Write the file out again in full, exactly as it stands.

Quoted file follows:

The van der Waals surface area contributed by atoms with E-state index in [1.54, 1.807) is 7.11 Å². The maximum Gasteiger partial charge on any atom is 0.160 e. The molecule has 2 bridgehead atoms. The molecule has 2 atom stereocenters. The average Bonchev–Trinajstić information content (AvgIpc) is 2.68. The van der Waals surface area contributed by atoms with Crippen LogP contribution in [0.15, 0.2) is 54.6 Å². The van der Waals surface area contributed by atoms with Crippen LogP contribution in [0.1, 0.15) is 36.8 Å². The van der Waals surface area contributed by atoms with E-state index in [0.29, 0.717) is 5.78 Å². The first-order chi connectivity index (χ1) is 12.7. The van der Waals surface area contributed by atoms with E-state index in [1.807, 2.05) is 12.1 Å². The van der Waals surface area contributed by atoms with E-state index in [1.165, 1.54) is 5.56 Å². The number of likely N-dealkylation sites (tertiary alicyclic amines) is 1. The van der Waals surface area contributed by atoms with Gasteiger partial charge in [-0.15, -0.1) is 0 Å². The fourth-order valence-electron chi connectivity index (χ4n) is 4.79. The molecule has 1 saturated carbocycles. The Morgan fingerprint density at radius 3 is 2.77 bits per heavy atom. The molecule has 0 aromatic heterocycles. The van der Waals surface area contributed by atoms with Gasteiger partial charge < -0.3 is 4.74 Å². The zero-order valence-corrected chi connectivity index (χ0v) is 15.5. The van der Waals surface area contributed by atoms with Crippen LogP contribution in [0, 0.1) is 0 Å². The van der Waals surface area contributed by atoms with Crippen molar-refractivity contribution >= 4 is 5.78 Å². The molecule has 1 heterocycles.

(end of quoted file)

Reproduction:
The van der Waals surface area contributed by atoms with E-state index in [1.54, 1.807) is 7.11 Å². The maximum Gasteiger partial charge on any atom is 0.160 e. The molecule has 2 bridgehead atoms. The molecule has 2 atom stereocenters. The average Bonchev–Trinajstić information content (AvgIpc) is 2.68. The van der Waals surface area contributed by atoms with Crippen LogP contribution in [0.15, 0.2) is 54.6 Å². The van der Waals surface area contributed by atoms with Crippen LogP contribution in [0.1, 0.15) is 36.8 Å². The van der Waals surface area contributed by atoms with E-state index in [0.29, 0.717) is 5.78 Å². The first-order chi connectivity index (χ1) is 12.7. The van der Waals surface area contributed by atoms with E-state index in [1.807, 2.05) is 12.1 Å². The van der Waals surface area contributed by atoms with E-state index in [1.165, 1.54) is 5.56 Å². The number of likely N-dealkylation sites (tertiary alicyclic amines) is 1. The van der Waals surface area contributed by atoms with Gasteiger partial charge in [-0.15, -0.1) is 0 Å². The fourth-order valence-electron chi connectivity index (χ4n) is 4.79. The molecule has 1 saturated carbocycles. The Morgan fingerprint density at radius 3 is 2.77 bits per heavy atom. The molecule has 0 aromatic heterocycles. The van der Waals surface area contributed by atoms with Gasteiger partial charge < -0.3 is 4.74 Å². The zero-order valence-corrected chi connectivity index (χ0v) is 15.5. The van der Waals surface area contributed by atoms with Crippen LogP contribution in [0, 0.1) is 0 Å². The van der Waals surface area contributed by atoms with Crippen molar-refractivity contribution >= 4 is 5.78 Å². The molecule has 1 heterocycles.